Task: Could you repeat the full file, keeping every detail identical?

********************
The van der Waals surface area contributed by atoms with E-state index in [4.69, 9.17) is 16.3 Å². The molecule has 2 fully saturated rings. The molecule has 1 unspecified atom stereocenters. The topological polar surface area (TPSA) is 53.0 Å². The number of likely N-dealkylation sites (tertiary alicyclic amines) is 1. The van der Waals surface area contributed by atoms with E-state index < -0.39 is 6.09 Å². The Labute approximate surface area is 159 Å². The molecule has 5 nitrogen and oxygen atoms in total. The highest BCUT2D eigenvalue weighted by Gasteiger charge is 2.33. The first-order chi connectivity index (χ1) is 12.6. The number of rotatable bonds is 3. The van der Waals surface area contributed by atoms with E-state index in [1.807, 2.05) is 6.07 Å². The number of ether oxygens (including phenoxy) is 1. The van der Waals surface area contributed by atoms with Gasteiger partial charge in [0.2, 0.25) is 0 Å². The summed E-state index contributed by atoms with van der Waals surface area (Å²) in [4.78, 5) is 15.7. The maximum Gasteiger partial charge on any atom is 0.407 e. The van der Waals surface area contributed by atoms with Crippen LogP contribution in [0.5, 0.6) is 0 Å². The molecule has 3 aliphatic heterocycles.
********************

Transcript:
The van der Waals surface area contributed by atoms with E-state index in [4.69, 9.17) is 16.3 Å². The molecule has 2 fully saturated rings. The molecule has 1 unspecified atom stereocenters. The topological polar surface area (TPSA) is 53.0 Å². The number of likely N-dealkylation sites (tertiary alicyclic amines) is 1. The van der Waals surface area contributed by atoms with E-state index < -0.39 is 6.09 Å². The Labute approximate surface area is 159 Å². The molecule has 5 nitrogen and oxygen atoms in total. The highest BCUT2D eigenvalue weighted by Gasteiger charge is 2.33. The first-order chi connectivity index (χ1) is 12.6. The number of rotatable bonds is 3. The van der Waals surface area contributed by atoms with E-state index in [1.807, 2.05) is 6.07 Å². The number of ether oxygens (including phenoxy) is 1. The van der Waals surface area contributed by atoms with Gasteiger partial charge in [0.2, 0.25) is 0 Å². The summed E-state index contributed by atoms with van der Waals surface area (Å²) in [4.78, 5) is 15.7. The maximum Gasteiger partial charge on any atom is 0.407 e. The van der Waals surface area contributed by atoms with Crippen LogP contribution in [0.5, 0.6) is 0 Å². The molecule has 3 aliphatic heterocycles.